Ready for number 22. We're talking about the basics off a deck of cards, and so we're not replacing. So because we're not replacing, they're asking are the outcomes of drawing two cards independent. And the answer is gonna be No, because that when you draw the first card and you don't replace it, that's going to affect the second drawing. So the first draw and that probability will affect the second draw and that probability. Okay, so for part B, it says, find the probability of getting a three, then a 10. So if there's four threes in a deck that's four out of 52 we're gonna multiply. Um, and then a 10 is gonna be four tens out of now, 51. So that's gonna end up being 16 out of 2652 And that could be reduced. And it's a 0.6% or 0.6 probability. So then, for part C, they want us to switch probability of drawing a 10 than ah three. Well, it's gonna be the same exact thing here. It's gonna be four out of 52 of getting a 10 and then four out of 51 for getting a three. So that's gonna be the same exact answer, Um, and then for part D, it says, What's the probability of getting a 10 and a three in either order? So probability of getting a 10 and three in either order. So what we'll do is we'll add 16 out of 2652 plus 16 out of 2652. That will be 32 out of 2652 and that's approximately 26520.12 chance of happening.

Let's go ahead and choose two cards from a standard deck. Yeah. And the question is, what's the probability of getting one king and one queen? Well, let's look at the denominator first because Each pair of 52 cards is equally likely to be chosen. Our denominators 50 to choose to. So the 52 is for the number of cards in the deck, the tools for the number chosen, And then here you have four kings and you have four queens, and you want to choose one of each, so you have four kings. Four choose one the and becomes a product. So for each of those four choose one ways to choose the king. You also have poor, choose one way to choose a queen and then just go ahead and simplify that fraction there. So at this point you can use the definition of the factorial. So the denominator would be so you can simplify that out a little bit. So that would be a 26, Giving us a four and a four Go a little further here becomes 13

All right. So for number 21 we're talking about probability of cards. And so there's 52 cards in a standard deck, and we're not replacing. So this particular problem is not replacement. So without replacing the card once you draw the first time, Okay, so if that's the case, number 21 A is asking us, Are they independent? And the answer is gonna be? No, because once you draw the first card and then you don't replace it, that's going to change your probability for your second card. So the first event will affect the second events probability and the probabilities change. So that's important. Alright, So Part B is asking us to find the probability of getting an ace, then a king. So since thes air, not independent events, um, you're gonna be multiplying here. We're gonna have four out of 52 times four possible kings out of now 51. So when we do that, we're going to end up getting 16 out of 2652 which you could reduce that fraction or go get the decimal 16 out of 2652 is approximately 26520.6 So about a 0.6% chance of this occurring then in part C. If we switch it probability of getting a king on the first card, then an ace. It's not going to change your still going toe have 4 52 times four out of 51 which we know the answer is 510.6 already. So then what we dio in part D is it says, find the probability in either or they're either order. So the probability of a than K or the probability of a K, then an A. So that means we're just going to be doing 16 out of 26 52 plus 16 out of 26 52 which is 32 out of 26 52 which is approximately point 012 as a probability.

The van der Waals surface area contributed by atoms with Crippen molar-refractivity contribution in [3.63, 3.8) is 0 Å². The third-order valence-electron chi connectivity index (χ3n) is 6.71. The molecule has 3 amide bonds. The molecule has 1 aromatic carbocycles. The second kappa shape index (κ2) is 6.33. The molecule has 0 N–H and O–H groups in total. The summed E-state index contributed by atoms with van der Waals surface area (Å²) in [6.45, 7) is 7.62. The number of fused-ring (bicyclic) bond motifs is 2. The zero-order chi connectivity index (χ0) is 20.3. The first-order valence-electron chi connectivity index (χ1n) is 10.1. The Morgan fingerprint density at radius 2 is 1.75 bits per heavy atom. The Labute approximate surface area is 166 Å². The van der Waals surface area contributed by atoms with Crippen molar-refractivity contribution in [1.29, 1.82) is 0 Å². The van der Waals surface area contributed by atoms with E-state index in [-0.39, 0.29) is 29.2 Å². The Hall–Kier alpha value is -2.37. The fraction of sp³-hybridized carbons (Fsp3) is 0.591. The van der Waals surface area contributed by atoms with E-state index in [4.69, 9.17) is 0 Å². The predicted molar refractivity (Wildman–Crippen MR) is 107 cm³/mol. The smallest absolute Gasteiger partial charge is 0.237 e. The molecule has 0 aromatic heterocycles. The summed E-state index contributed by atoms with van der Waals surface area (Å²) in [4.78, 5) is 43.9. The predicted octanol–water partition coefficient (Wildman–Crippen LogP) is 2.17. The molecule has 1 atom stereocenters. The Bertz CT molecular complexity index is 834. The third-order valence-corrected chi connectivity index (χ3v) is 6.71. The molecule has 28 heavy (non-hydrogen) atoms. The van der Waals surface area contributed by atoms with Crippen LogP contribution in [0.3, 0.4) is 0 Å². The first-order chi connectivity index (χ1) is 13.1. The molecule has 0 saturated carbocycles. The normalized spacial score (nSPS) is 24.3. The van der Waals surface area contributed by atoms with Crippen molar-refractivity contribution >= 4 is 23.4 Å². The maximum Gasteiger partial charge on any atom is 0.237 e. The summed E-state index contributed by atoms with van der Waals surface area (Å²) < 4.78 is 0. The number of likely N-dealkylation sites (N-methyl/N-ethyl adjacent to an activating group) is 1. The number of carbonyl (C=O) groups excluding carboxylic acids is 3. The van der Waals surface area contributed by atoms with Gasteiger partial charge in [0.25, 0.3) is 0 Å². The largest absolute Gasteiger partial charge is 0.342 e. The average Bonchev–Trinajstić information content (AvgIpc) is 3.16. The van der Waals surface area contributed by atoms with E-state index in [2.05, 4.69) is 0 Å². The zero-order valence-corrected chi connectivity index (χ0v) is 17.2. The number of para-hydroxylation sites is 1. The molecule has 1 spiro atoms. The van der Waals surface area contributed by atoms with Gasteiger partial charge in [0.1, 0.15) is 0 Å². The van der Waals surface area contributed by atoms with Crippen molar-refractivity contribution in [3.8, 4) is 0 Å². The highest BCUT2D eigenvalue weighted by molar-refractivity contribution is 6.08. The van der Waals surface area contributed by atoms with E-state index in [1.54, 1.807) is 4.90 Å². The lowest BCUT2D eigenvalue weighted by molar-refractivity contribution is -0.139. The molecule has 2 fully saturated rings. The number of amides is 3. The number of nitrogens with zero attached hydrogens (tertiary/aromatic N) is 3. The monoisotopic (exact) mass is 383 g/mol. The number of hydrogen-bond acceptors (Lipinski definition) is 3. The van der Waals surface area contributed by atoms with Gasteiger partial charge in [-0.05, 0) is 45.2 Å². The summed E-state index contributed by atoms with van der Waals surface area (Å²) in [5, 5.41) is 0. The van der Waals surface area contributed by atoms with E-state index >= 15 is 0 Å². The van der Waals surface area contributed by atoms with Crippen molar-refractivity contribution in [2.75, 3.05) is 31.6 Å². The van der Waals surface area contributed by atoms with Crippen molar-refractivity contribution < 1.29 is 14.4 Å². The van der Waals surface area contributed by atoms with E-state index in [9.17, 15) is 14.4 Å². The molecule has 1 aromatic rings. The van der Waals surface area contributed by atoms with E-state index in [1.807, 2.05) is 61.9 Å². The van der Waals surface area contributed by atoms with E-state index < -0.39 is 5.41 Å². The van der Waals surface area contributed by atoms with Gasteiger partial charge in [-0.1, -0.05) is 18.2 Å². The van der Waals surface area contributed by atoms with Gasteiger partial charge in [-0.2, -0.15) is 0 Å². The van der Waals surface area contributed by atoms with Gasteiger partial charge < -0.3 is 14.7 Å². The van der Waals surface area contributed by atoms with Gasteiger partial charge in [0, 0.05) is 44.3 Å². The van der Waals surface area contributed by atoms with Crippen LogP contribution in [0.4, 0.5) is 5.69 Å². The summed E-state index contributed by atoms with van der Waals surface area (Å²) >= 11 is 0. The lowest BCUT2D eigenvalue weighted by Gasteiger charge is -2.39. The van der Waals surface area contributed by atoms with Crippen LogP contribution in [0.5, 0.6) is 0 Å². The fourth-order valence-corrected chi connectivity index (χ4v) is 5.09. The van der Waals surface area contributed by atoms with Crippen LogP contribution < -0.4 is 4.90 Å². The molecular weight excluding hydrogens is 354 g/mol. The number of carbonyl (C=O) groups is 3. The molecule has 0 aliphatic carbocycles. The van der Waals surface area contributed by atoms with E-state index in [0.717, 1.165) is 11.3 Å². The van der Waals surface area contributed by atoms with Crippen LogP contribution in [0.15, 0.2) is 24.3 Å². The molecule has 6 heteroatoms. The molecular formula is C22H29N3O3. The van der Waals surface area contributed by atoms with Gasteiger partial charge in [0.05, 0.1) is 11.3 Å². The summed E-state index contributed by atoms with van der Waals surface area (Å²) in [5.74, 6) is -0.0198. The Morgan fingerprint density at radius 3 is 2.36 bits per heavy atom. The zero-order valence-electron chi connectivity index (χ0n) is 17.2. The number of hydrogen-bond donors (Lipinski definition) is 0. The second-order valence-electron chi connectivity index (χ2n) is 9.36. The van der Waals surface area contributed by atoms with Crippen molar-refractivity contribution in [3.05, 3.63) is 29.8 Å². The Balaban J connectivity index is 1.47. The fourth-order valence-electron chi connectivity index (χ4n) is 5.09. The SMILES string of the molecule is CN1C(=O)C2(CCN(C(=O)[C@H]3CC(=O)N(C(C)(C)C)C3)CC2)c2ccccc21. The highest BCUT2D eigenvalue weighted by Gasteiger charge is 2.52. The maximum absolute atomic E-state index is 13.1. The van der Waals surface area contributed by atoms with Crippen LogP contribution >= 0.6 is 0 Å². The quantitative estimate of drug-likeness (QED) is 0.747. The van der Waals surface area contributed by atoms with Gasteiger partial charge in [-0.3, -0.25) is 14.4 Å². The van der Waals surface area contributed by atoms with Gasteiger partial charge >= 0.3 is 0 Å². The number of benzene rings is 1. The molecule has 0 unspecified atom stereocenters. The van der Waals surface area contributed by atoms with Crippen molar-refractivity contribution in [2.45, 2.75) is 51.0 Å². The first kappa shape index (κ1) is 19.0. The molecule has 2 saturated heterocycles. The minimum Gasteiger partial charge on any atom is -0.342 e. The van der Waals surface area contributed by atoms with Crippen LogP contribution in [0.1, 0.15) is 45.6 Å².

One card is selected at random from an ordinary deck of 52. We're going to let a stand for the event. A face card is selected. We're going toe. Let be stand for in the event that a king is selected and we're going toe. Let's see, be the event that a heart is selected. Okay? And with this information, we're going to determine various conditional probabilities. So let's start with part a part. A. Is the probability of event Be so keep in mind there are 52 cards, and probability is always going to be your favorable over your possible. So in this case, there are 52 possible cards, and the favorable is that we select a king and there are four kings in the deck. So the probability of event be would be four out of 52 which simplifies toe 1 13 and as a decimal, that is approximately equal 2.77 part B. The probability of event be given that we know a okay, so we know that we're dealing with a face card. So the face cards are the jacks, the queens and the kings of each suit. So we know there are 12 possible cards because there are 12 face cards. Of those 12 face cards, four of them are kings. We have the king of diamonds, the king of hearts, king of spades and the king of clubs, which simplifies down into one third or approximately equal toe a probability of 0.3 three three. Well, let's go to Part C. What's the probability of be given that we know? See? So this time we know that card is a heart. Well, there happened to be 13 hearts in the deck, and we want a king as the favorable Well, there's only one king of hearts, so therefore, the probability of be given see would be 1/13 which is approximately 0.77 Letter D. What's the probability of be given that not a so not a means? It's not a face card, so not a means that there are 12 less cards in the deck, so there are 40 cards that air not face cards. If they're not face cards, then we'll never get a king. So therefore, the probability of be not a is going to be zero letter E. What is the probability of a well again probability is favorable over possible. There are 52 cards in the deck, and there are 12 face cards as are favorable, and that will reduce down to three out of 13, which, as a decimal, is approximately 0.231 Let her act. What's the probability of a given B? So be Waas that it was a king. So there are four possible kings in the deck. So when we're drawing from those, what's the chances of them having or being a face card? Well, all four would be face cards, so the probability of a given B would be one part G. What's the probability of a given that we know? See, we'll see was a heart, and we know that there were 13 possible hearts of those 13 possible hearts. How many are face cards? Well, there's the jack of hearts, the queen of Hearts and the king of Hearts. So are favorable. Is three making our probability three out of 13, which is approximately point to 31 and the final part to this problem, Part H. What is the probability of a not be well, not be means it's not a face card. Sorry, not being means it's not a king, so that removes four cards from the deck. So we now have 48 possible cards. And if we've removed the four Kings from the deck, we have removed four of the face cards. So there's only eight possible fakes cards leftover that we could access, as are favorable cards, so that simplifies down into 16 which is approximately 0.1 six seven.